If you really think about it, timing is never consistently the same either. No two pitchers throw exactly alike and everyone has their own way to windup and deliver a pitch. This is why a hitter’s time in the on-deck circle is so important, timing is ever evolving to react to the pitcher in front of them: a pitching machine is just another pitcher to figure out.

Live pitching is fantastic, if you have access to *good* “BP” throwers use them! Just don’t automatically write off the role and benefit of pitching machines when necessarily.

3) Limiting an athlete’s reps per round

As mentioned above, especially when hitting “live” you have to limit your reps during a round. Fatigue sets in, going through the motions begins, and it is easy for a lack of presence or focus to take over. When that happens, it can be more beneficial for your in-game performance to just stop swinging. Lower reps encourages quality over quantity. If you want to take a lot of swings than increase the numbers of rounds. Step out, take a break, and than take another round.

4) Don’t quick pitch your hitters

I get it, as a coach you have a limited amount of time with a whole roster of athletes to get through a hitting rotation. That can make anyone feel rushed and put a general sense of “hurry” over any practice. This has to be avoided! When an athlete is “quick pitched” in batting practice they are more likely to fall into bad habits while working through the round that could impact their performance come game time. Don’t let this happen! Less but more quality reps go much further than pure quantity. Athletes also must put in work outside of practice to truly excel at the plate; it isn’t the coaches job over a two hour practice to fit in everything their athletes can and should be doing on their own to improve.

5) Don’t let your athletes swing at bad pitches

In the same realm as not rushing your hitters, don’t let them get into a habit of swinging at bad pitches just to simply take swings. Batting practice is never going to be perfect every single time, which, is also what makes it more game like! “BP” can be great for training your eye as well as your swing. I promise you, some days “BP” isn’t going to be great, it may even seem like a waste of time. It’s not, learning patience and discipline at the plate is as important as taking big hacks.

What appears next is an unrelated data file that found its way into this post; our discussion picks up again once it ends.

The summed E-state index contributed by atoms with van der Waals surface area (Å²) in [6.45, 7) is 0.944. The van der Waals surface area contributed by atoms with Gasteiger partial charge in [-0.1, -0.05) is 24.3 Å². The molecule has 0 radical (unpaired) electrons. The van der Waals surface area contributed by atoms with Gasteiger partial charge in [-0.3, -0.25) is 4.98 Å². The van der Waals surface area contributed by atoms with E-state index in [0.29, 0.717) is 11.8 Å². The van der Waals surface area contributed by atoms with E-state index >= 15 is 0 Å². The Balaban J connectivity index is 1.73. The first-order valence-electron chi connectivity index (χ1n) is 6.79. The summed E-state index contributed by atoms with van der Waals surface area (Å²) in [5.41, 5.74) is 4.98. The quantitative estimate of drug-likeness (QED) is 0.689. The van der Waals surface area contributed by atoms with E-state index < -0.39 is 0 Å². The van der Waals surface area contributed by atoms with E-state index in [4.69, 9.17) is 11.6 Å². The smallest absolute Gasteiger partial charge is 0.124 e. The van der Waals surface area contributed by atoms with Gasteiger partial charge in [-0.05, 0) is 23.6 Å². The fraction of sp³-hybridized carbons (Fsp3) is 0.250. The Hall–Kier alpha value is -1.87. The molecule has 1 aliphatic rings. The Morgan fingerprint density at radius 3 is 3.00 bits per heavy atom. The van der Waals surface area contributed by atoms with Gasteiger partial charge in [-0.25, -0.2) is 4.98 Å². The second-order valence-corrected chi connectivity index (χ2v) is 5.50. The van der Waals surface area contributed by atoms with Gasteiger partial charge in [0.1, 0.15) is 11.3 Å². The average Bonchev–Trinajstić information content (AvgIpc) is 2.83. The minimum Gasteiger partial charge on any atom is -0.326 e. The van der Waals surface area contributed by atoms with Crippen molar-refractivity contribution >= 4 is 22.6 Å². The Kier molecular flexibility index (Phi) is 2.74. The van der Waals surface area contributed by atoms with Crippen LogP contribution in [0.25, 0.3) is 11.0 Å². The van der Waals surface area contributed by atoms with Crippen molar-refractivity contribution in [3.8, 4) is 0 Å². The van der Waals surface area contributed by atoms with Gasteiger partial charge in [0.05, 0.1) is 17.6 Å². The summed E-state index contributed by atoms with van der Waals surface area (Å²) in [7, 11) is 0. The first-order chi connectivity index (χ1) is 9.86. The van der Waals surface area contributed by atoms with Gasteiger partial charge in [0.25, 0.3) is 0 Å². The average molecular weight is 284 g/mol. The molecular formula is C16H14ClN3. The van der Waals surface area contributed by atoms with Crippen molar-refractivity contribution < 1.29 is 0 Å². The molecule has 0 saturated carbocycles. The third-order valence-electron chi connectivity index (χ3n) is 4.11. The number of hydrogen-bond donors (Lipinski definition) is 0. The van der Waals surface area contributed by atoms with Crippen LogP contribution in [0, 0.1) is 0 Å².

6) If “BP” becomes counterproductive, cut it off

If you start to see your athletes (or if you as an athlete notices) falling into a bad habit or uncharacteristic behavior during a round shut it down! Take a step back, give your self a second, regroup, and try again. If the whole thing is off and you find adjustments aren’t being or can’t be made in that moment walk away. If this happens during a live round, head back to a tee or soft toss to “feel out” your swing and get back to your normal baseline before returning to live. Remember, not every round or even day of batting practice is going to go well or feel perfect. It is so important you are conscious of this, know how to fix it, work to make adjustments, or even know when to call it quits. Bad “BP” habits can be extremely detrimental.

7) Understand different seasons require different approaches

Where you are in relation to your season is so important for how batting practice should be approached. Is it the offseason? Then working out weaknesses in your swing while building your strengths should be the focus. Are you preparing for a huge tournament? The focus should be to work out small details (not massively change things), getting yourself on time, sharpening your eye, and feeling good at the plate. Different seasons mean different areas of focus to maximize hitting success.

Fastpitch News ® (FPN) is dedicated to covering the sport of Women’s Fastpitch Softball. FPN provides news, analysis, opinions and coverage of College, High School, Professional and International Fastpitch leagues and organizations.